Reward Charts

The following guidance should help to set up a successful reward chart for your child.  This guidance comes recommended by the Educational Psychologist and has been adapted from the advice in the book ‘The Incredible Years’ by Carolyn Webster-Stratton. 


1. Define appropriate child behaviour clearly 

First think about what behaviours are bothersome - how often do they occur, and what appropriate behaviours can be substituted for them.  Positive behaviours need to be clearly defined so that it is easier to decide if you should follow through with a reward.  


Example: ‘If you sit and complete some of your homework in 10 minutes, you will get a sticker.’ 


2. Make the steps small and work up to bigger goals

Reward charts often fail because the steps or behavioural expectations are too large. 

First observe how often the misbehaviours occur - this establishes a baseline.  


Example: If your child is always getting out of their seat - setting a goal for them to stay in their seat for 30 minutes would be unachievable - but if they could do it for 10 minutes at a time, this would be more manageable.  Once they have done that for a few days/weeks consistently, you can increase the goal. 


However, be careful not to make the steps too easy to achieve as your child may lose motivation quickly.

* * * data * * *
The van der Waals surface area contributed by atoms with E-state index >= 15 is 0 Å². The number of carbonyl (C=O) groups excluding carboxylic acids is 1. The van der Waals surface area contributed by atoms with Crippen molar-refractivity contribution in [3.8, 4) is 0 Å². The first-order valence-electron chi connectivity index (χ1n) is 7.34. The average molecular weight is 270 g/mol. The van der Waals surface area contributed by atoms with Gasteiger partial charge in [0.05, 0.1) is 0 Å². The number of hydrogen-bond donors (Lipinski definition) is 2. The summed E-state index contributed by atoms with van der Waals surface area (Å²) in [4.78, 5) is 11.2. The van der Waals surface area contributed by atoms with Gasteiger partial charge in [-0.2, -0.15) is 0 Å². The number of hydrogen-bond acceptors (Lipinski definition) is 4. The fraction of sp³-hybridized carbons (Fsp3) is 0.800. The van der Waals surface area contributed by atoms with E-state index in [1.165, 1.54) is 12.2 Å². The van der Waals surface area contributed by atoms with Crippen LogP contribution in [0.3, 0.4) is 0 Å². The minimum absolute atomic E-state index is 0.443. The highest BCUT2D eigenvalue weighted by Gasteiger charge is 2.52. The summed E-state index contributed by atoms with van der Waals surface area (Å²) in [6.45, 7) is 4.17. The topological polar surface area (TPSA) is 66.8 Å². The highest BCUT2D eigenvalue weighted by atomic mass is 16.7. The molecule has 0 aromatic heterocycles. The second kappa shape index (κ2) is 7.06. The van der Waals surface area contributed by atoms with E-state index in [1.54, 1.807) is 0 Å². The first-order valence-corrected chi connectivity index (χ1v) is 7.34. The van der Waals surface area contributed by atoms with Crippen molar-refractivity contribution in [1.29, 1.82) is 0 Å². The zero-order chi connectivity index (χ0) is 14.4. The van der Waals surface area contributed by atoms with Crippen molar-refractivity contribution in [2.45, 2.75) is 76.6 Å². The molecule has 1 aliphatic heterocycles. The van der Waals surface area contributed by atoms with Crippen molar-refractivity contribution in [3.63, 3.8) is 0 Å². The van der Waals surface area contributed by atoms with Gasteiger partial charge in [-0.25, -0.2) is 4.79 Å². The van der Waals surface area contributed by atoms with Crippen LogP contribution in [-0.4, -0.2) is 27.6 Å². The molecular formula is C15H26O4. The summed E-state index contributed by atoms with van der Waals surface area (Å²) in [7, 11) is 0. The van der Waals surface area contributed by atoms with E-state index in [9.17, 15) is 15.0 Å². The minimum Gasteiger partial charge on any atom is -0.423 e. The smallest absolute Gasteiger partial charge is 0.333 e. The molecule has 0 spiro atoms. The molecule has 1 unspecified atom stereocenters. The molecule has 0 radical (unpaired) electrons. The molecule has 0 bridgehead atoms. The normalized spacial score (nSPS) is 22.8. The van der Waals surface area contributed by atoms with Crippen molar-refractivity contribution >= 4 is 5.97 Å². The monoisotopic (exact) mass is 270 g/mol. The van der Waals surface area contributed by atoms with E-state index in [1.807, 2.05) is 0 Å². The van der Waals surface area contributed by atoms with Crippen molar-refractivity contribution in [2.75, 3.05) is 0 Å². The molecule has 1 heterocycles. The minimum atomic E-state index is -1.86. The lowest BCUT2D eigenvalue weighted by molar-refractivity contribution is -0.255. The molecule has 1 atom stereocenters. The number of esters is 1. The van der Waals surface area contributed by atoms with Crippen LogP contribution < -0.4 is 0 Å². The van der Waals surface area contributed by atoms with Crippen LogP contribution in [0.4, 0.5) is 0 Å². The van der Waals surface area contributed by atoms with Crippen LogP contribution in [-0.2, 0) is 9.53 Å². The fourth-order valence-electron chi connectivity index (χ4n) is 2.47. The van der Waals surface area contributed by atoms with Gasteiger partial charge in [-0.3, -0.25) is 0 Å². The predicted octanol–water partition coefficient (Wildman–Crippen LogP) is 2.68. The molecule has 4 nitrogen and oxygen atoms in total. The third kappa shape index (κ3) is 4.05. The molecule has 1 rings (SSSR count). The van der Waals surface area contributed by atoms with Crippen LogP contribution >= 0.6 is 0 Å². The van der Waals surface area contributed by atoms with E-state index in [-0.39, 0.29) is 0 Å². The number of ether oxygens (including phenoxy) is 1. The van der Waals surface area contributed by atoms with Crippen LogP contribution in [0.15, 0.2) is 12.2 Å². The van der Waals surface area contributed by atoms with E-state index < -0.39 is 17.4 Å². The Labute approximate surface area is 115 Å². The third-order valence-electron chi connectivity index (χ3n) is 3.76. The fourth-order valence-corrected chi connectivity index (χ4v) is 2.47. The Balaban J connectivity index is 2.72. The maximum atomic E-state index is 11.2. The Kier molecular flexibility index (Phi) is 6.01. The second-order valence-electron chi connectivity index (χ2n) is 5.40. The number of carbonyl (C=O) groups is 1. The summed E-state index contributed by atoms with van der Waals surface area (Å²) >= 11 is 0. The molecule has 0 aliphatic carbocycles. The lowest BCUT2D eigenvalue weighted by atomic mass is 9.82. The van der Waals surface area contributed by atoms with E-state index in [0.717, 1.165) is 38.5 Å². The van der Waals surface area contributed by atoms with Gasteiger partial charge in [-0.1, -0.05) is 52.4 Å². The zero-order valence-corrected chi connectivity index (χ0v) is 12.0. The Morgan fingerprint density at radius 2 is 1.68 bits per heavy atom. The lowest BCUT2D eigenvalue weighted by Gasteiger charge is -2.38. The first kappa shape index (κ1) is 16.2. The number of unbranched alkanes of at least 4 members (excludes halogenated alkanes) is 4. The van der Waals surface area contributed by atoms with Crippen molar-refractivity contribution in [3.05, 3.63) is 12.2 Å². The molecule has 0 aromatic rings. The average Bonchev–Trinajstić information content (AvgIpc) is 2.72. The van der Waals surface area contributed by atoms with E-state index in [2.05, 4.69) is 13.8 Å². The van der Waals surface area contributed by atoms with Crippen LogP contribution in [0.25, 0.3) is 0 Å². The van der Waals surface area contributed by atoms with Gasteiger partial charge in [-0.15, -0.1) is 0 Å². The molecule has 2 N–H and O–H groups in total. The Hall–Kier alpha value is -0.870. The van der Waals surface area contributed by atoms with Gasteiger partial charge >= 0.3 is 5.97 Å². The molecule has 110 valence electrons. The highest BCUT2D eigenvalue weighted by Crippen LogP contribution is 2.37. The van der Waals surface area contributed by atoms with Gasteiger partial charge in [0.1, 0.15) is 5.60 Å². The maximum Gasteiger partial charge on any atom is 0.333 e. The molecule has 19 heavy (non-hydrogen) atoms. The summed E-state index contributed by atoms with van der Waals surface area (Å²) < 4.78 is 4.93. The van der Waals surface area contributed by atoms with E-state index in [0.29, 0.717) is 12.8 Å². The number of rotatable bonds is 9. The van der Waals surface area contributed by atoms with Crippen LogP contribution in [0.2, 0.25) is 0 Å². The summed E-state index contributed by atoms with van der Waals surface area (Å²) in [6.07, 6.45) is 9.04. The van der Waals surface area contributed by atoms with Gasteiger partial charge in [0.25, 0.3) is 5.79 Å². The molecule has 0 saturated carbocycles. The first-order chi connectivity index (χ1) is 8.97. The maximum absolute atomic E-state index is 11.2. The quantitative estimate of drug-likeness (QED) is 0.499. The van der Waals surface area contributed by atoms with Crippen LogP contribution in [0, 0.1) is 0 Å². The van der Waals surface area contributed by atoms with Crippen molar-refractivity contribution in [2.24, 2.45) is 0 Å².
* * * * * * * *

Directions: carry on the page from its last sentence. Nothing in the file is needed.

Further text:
A good rule of thumb is to make it fairly easy to earn a reward when children are first learning a new behaviour. They need repeated successes to appreciate the rewards.  


3. Choose the numbers of behaviours carefully

Reward systems often fail because too many negative and difficult behaviours are tackled at once. 

This is difficult for children to follow but also for the adults - with too many behaviours to observe, following through with consequences becomes unmanageable. 


4. Focus on the positive behaviours

Be clear on what you want your child to do, not what you don’t want them to do.


Example: ‘sit and concentrate on your homework’ instead of ‘don’t bother your sister’


5. Involve children in setting up the program and choosing the rewards

Children will respond more if they have been involved in discussing the behaviours you want to see, how often you want to see them and what rewards will be motivating for them. Keep it age appropriate. 


6. Keep the rewards motivating

Have a menu of rewards and keep them flexible and varied. 


7. Consistently monitor the program

If it feels that the program is not working think;

  • Is it motivating enough?
  • Is it challenging enough?
  • Is it too ambitious?
  • Are you using it consistently? If not, why not?
  • Are you targeting the right behaviours?